Or they’re acting ignorantly. Because while I clearly identify with the queer in this scene (I’ve been this queer many times), and while I want in general as a fellow queer to isolate some indestructible or inarguable form of virtue in their behavior, whenever I put myself in this specific queer’s shoes or try to see them clearly, I keep returning to the fact that they clearly do not feel what the group feels is the proper emotion. Whether this is a disability or a stubborn refusal bears returning to, but for now it’s worth pointing out that what the queer says might not be as transgressive as that the queer speaks. What this moment calls for is silence, and if not silence then nonverbal forms of emoting. Wailing and tears. Cries of anguish. But because bravery lies at the heart of this public shame (and shaming), that bravery overshadows the shame, and such bravery amid death seems to call for silence.

The queer’s speaking into what should be silence: where does it come from and what virtue (if any) does it exhibit?

If it’s a willed refusal to speak, then we can locate some bravery in the queer, perhaps. That is, the queer has surely received over the years the messages and lessons of the group—i.e., “in the face of bravery, let’s all do awed silence”—and thus must feel some drive to conform to the community’s values. And then, in the thick of this communal feeling, the queer decides to overcome that wrong-feeling drive and act against the values of the group. Some reserve of feeling or spirit, or some sense of what might either be right (that is, just and prudent) or feel right (that is personally fulfilling or important to the queer), takes over and leads the queer to act. The crowd, in turn, would read this as selfish, narcissistic, but we can easily see the queer reading it as courage.

Now I’m seeing two emotions, or two locales to explore: the motivation or decision about whether to do something, and then the decision about what to do. If the group’s communal righteous response is to do nothing and say nothing, the queer decides both to do something, and then decides what to do. The first decision exhibits courage: the bravery of going against the grain. (And please believe me that this takes [and is] courage, not just contrarianism; I have a lifetime of moments of wanting to speak into a silence—whether to joke or make an unheard point—but not being able to handle the shaming or disgust I rapidly imagine on the people around me, and therefore staying safe(r) by complying with the expected silence.)

The second decision—okay now what to say?—exhibits something else. Because the queer could say anything: “What a guy!” “This is a tragedy!” “Somebody save him!” If the proper communal response to execution and courage is silence, saying any of these would be transgressions, regardless of how apt to the occasion they may feel. The queer transgresses a second time, or as an additional layer, by speaking aloud the group’s silent disbelief in such a tone that the courage act gets painted as rash, or silly. The queer’s tone diminishes (or at least threatens to) Cranmer’s bravery to a stunt, something not to awe but more to gawk at.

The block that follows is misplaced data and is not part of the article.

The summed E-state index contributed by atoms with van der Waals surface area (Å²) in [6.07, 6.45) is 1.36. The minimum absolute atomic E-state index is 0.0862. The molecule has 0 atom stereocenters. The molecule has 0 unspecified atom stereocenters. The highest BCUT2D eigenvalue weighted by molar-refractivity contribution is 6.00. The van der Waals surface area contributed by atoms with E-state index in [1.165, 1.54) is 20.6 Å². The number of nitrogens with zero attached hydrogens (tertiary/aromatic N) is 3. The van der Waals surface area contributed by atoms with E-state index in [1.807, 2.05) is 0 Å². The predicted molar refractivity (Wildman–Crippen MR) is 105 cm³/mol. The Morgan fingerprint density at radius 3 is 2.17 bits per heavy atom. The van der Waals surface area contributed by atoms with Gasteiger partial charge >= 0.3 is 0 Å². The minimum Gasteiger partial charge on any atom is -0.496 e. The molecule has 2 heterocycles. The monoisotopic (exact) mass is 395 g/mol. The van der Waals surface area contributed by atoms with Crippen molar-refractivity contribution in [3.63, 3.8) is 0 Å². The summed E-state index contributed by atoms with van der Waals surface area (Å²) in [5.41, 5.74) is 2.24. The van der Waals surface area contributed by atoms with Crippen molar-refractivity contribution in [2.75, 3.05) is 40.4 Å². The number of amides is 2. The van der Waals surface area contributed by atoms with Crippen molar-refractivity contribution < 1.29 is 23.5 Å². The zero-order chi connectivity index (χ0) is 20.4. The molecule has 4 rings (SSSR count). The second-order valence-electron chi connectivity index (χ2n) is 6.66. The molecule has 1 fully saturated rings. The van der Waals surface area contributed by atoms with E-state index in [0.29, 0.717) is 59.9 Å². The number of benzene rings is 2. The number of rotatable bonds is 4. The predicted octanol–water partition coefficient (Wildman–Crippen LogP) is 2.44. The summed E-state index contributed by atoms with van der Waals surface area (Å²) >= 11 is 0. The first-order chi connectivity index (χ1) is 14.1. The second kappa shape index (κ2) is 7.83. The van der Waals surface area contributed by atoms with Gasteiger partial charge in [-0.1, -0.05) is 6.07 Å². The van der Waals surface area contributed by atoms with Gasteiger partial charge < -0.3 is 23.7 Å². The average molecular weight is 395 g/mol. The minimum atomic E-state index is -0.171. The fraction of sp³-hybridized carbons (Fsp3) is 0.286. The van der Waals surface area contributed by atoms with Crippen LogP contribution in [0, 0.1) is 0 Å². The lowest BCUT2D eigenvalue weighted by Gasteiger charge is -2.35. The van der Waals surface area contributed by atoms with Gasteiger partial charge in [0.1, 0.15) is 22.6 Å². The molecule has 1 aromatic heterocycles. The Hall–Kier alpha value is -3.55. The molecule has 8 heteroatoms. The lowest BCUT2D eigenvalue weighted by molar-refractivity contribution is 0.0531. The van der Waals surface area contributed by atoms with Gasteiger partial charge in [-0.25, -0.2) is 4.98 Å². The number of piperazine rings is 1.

Again, we’re back to seriousness and solemnity, and the queer’s refusal or ignorance about its being called for. And as much as I want to come to some resolution on whether the queer’s speaking is (a) a willed refusal of norms or (b) an ignorance (however possibly posed or performed) of them (what I’ve problematically called a disability above), I’ve just realized that what makes queers queer is how they’re always obscuring these kinds of distinctions. The queerness of the queer’s “Oh my god” is that we can never really know whether this is rebellion or stupidity, and so we can never firmly land on whether the queer is culpable or innocent.

The queer’s strategy for survival: if this society will not take me seriously I will turn that dismissal into a hall of mirrors where you will not find the stabilities you value. Interestingly, a hall of mirrors is always what being in shame feels like—your ugly self reflected to you everywhere you turn; the “true” self never singly identifiable.

So maybe queer courage takes the shame the queer receives from the crowd and, through comic obscurantism, makes a weapon out of it.

But there’s also this drive to blur or obscure, and to remind others of the constant presence of obscurities and uncertainties, right at the moment when most would demand clarity and stability. Not shying away from that urge, no matter how you might be regarded, that’s I think the nature of queer courage.

I want to be clear that I’m not looking at this courage as a kind available only to queers or gender-nonconforming folks—much less the only kind of courage we queers are capable of. (If Stonewall taught us anything it’s that queer folks can also hold their own hands to the fire when virtue calls for it.) I’m referring instead to a different, queer form of courage, one that doesn’t resemble the classic virtue. This queer courage is anybody’s for the taking.